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As R programming language becoming popular more and more among data science group, industries, researchers, companies embracing R, going forward I will be writing posts on learning Data science using R. The tutorial course will include topics on data types of R, handling data using R, probability theory, Machine Learning, Supervised – unSupervised learning, Data Visualization using R, etc. Before going further, let’s just see some stats and tidbits on data science and R.

"A data scientist is simply someone who is highly adept at studying large amounts of often unorganized/undigested data"
“R programming language is becoming the Magic Wand for Data Scientists”

Why R for Data Science?

Daryl Pregibon, a research scientist at Google said- “R is really important to the point that it’s hard to overvalue it. It allows statisticians to do very intricate and complicated data analysis without knowing the blood and guts of computing systems.” 

A brief stats for R popularity

“The shortage of data scientists is becoming a serious constraint in some sectors”
David Smith, Chief Community Officer at Revolution Analytics said –
“Investing in R, whether from the point of view of an individual Data Scientist or a company as a whole is always going to pay off because R is always available. If you’ve got a Data Scientist new to an organization, you can always use R. If you’re a company and you’re putting your practice on R, R is always going to be available. And, there’s also an ecosystem of companies built up around R including Revolution Enterprise to help organizations implement R into their machine critical production processes.”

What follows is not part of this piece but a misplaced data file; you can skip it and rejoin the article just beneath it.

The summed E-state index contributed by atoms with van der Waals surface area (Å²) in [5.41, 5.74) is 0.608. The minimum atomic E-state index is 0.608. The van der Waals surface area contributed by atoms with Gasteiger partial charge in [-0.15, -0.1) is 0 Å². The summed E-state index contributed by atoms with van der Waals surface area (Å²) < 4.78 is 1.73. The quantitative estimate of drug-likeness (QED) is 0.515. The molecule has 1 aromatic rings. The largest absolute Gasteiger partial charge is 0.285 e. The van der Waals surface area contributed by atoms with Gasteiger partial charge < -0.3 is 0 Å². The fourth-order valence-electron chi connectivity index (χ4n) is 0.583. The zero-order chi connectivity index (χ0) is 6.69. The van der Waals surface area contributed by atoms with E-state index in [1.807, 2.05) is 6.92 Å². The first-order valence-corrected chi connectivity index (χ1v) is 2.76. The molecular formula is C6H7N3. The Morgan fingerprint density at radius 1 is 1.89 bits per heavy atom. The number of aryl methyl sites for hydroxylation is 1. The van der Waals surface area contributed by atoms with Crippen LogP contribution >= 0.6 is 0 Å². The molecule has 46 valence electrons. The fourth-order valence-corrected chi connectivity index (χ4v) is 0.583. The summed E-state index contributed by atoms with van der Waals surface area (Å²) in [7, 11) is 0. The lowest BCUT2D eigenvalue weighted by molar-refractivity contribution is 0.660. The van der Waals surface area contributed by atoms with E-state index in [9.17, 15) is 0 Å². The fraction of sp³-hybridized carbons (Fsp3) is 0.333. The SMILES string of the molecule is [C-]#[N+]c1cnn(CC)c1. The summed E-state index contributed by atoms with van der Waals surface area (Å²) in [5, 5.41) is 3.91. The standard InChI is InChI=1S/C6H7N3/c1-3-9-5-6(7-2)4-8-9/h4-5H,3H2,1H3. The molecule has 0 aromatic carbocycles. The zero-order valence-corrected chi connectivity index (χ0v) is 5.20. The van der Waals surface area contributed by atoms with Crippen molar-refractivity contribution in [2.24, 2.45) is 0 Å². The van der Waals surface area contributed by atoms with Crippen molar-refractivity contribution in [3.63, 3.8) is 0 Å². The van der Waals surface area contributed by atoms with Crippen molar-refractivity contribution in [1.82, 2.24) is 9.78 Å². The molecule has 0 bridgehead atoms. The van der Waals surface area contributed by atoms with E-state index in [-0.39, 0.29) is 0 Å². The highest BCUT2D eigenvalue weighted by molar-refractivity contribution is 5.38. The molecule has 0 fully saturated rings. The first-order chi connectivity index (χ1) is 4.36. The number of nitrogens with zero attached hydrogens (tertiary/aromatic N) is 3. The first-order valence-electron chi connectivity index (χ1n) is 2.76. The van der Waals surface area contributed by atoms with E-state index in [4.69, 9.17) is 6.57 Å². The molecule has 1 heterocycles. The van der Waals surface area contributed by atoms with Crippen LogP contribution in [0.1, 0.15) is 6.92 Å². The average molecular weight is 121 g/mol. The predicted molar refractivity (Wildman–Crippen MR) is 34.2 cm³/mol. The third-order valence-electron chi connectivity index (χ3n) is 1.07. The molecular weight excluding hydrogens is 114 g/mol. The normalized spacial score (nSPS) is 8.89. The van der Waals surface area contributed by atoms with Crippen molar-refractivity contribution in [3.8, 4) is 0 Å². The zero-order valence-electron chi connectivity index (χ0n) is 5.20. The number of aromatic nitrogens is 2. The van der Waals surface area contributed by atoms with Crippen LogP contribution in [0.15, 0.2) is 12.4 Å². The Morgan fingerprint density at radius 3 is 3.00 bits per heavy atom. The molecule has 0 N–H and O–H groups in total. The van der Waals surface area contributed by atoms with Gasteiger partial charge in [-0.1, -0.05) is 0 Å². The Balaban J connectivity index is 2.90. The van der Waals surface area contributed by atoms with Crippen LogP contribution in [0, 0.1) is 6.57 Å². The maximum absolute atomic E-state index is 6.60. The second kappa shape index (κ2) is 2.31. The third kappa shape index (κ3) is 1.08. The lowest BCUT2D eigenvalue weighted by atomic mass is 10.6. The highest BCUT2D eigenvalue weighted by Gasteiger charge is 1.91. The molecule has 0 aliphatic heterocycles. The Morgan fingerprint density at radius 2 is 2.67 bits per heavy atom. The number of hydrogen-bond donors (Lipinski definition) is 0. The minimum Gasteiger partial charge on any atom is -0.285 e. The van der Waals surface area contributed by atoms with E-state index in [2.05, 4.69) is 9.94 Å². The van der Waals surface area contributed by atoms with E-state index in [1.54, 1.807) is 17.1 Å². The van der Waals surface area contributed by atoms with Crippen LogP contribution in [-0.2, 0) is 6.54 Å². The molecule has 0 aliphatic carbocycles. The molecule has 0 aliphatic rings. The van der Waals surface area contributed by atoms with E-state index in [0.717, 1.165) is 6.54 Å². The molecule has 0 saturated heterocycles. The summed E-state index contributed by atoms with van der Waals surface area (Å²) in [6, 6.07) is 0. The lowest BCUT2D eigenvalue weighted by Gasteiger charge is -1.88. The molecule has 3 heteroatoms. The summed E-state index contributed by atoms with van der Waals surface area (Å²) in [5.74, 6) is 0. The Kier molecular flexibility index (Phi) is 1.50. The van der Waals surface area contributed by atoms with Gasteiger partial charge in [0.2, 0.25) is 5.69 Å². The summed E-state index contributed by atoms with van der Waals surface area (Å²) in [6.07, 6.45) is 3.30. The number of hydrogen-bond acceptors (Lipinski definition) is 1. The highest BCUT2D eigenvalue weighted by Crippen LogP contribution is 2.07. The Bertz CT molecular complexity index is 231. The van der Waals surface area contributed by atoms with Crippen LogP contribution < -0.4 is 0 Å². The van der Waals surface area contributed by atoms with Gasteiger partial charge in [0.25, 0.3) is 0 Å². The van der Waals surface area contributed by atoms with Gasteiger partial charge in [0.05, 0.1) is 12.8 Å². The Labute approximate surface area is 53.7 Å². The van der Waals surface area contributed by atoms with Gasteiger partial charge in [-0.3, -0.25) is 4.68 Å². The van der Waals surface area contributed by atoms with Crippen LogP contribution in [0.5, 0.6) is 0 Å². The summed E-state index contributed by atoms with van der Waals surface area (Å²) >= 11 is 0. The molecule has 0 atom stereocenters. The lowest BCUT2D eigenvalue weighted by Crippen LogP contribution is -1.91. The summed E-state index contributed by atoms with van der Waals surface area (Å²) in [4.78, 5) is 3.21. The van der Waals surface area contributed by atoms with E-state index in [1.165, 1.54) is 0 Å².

The original blog can be seen here: dataperspective.

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Comment by Leigh Sneddon on January 1, 2016 at 7:30pm

Are there any free libraries of R code that do things like tree classification, logistic regression, support-vector matching, entropy-based variable selection, classification using linear discriminant functions, cross-validation to control over-fitting?

These are core activities and it would seem odd for every data scientist to be writing his/her own coded versions.

Thanks! 

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